Not Quite So Great

Jim Belshaw sends along a Felicity Barranger story on the dwindling of the Great Lakes. Per usual, climate change is blamed, though other hypotheses are also on the table:

Although the drop in levels in all three lakes is variously ascribed to climate change or new rainfall patterns, evidence is growing that people caused some losses in Lakes Huron and Michigan.

Gravel mining early in the 20th century by private companies and dredging by the Army Corps of Engineers, particularly in the mid-1960s, may have widened and deepened the St. Clair River, through which those two lakes drain into Lake Erie.

The flow may be eroding the riverbed. The erosion may in turn result in increased outflow, more than can be replenished by rain or snowmelt, according to a study by a group of Canadian coastal engineers.


  1. I lived in Chicago in the late 80’s, and all the fear, then, was about the relentless increase in the depth of Lake Michigan. Fortunately, its cycle reversed before we lost too many buildings. I have one friend on the East side of the lake who has had to rebuild his lakefront cottage twice, because of coastal erosion. The first one had stood in the same spot for 80 years.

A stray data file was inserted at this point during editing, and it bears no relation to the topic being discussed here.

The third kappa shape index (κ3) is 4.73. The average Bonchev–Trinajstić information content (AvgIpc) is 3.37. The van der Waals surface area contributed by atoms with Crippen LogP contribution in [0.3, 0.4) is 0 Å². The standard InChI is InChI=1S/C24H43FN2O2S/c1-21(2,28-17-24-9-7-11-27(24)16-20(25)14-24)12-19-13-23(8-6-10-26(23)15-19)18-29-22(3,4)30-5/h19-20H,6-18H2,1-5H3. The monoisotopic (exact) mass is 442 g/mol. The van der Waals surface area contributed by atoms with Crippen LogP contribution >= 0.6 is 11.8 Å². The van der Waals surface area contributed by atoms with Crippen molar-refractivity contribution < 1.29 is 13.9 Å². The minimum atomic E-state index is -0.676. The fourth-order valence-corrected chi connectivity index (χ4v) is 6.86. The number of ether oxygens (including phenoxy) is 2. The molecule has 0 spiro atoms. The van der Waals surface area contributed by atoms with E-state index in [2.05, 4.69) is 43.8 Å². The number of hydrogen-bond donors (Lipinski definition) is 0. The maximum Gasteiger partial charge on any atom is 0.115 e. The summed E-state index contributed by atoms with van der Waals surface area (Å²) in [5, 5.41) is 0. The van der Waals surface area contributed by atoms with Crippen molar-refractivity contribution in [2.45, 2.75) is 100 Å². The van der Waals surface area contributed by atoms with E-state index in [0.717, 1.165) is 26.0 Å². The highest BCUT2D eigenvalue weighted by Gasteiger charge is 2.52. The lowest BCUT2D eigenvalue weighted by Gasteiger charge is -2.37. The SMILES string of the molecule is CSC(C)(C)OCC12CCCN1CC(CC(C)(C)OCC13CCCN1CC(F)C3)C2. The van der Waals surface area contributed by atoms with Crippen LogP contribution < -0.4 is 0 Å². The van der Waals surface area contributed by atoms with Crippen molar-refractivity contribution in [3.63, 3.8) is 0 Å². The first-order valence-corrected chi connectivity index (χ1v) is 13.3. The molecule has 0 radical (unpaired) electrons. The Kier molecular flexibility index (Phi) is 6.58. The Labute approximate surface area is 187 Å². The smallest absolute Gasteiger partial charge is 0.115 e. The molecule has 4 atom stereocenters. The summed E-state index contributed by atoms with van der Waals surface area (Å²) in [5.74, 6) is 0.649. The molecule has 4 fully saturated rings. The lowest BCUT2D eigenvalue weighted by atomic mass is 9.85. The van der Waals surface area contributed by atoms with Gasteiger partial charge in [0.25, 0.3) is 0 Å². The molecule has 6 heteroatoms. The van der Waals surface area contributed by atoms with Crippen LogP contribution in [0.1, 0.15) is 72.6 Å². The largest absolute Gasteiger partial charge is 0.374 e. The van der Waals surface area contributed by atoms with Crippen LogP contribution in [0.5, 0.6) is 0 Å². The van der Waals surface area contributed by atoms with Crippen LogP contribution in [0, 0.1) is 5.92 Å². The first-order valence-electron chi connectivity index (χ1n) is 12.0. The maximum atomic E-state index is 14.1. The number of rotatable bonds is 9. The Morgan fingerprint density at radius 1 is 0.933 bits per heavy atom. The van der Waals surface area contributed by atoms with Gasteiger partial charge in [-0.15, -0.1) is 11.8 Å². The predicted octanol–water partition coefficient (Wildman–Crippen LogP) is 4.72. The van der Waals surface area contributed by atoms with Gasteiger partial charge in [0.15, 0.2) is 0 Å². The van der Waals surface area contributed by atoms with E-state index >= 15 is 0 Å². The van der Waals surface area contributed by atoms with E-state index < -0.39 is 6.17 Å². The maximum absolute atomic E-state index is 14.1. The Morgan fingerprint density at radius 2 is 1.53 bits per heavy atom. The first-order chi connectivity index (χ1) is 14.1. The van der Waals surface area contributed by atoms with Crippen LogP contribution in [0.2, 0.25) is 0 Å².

The great lakes have always cycled. You can go to the Indiana Dunes park to see where the waterline was much, much higher 400 years ago.

    That makes it hard to tell how seriously one needs to take this study.

    Also, the Chicago River used to flow into Lake Michigan. It was reversed to flow out, and into the Mississippi, in order to carry pollution away from the city. If you do the arithmetic, though, it is hard to imagine how its meager flow rate could cause any measureable change in the depth of Lake Michigan.

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